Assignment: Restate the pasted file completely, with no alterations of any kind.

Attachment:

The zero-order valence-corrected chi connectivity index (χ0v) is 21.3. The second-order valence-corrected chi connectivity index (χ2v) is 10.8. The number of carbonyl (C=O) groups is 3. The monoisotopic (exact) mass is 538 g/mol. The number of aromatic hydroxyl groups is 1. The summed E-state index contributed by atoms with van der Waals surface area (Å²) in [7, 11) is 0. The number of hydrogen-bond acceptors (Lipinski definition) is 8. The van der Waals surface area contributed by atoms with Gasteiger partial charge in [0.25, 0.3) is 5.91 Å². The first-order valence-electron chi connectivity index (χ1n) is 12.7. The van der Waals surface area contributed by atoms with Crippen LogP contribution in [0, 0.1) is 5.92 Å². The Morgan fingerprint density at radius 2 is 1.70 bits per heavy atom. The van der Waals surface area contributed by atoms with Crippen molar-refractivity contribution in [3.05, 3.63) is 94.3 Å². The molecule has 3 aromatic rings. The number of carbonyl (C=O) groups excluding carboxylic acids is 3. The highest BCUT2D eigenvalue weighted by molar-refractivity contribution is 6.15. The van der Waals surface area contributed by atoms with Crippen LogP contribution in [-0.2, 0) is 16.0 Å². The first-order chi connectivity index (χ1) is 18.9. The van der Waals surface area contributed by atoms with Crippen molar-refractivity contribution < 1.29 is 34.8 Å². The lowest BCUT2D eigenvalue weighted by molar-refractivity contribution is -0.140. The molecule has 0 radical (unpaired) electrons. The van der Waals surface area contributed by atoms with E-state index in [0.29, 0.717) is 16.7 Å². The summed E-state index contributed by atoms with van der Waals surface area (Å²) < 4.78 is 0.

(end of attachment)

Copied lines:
The zero-order valence-corrected chi connectivity index (χ0v) is 21.3. The second-order valence-corrected chi connectivity index (χ2v) is 10.8. The number of carbonyl (C=O) groups is 3. The monoisotopic (exact) mass is 538 g/mol. The number of aromatic hydroxyl groups is 1. The summed E-state index contributed by atoms with van der Waals surface area (Å²) in [7, 11) is 0. The number of hydrogen-bond acceptors (Lipinski definition) is 8. The van der Waals surface area contributed by atoms with Gasteiger partial charge in [0.25, 0.3) is 5.91 Å². The first-order valence-electron chi connectivity index (χ1n) is 12.7. The van der Waals surface area contributed by atoms with Crippen LogP contribution in [0, 0.1) is 5.92 Å². The Morgan fingerprint density at radius 2 is 1.70 bits per heavy atom. The van der Waals surface area contributed by atoms with Crippen molar-refractivity contribution in [3.05, 3.63) is 94.3 Å². The molecule has 3 aromatic rings. The number of carbonyl (C=O) groups excluding carboxylic acids is 3. The highest BCUT2D eigenvalue weighted by molar-refractivity contribution is 6.15. The van der Waals surface area contributed by atoms with Crippen LogP contribution in [-0.2, 0) is 16.0 Å². The first-order chi connectivity index (χ1) is 18.9. The van der Waals surface area contributed by atoms with Crippen molar-refractivity contribution < 1.29 is 34.8 Å². The lowest BCUT2D eigenvalue weighted by molar-refractivity contribution is -0.140. The molecule has 0 radical (unpaired) electrons. The van der Waals surface area contributed by atoms with E-state index in [0.29, 0.717) is 16.7 Å². The summed E-state index contributed by atoms with van der Waals surface area (Å²) < 4.78 is 0.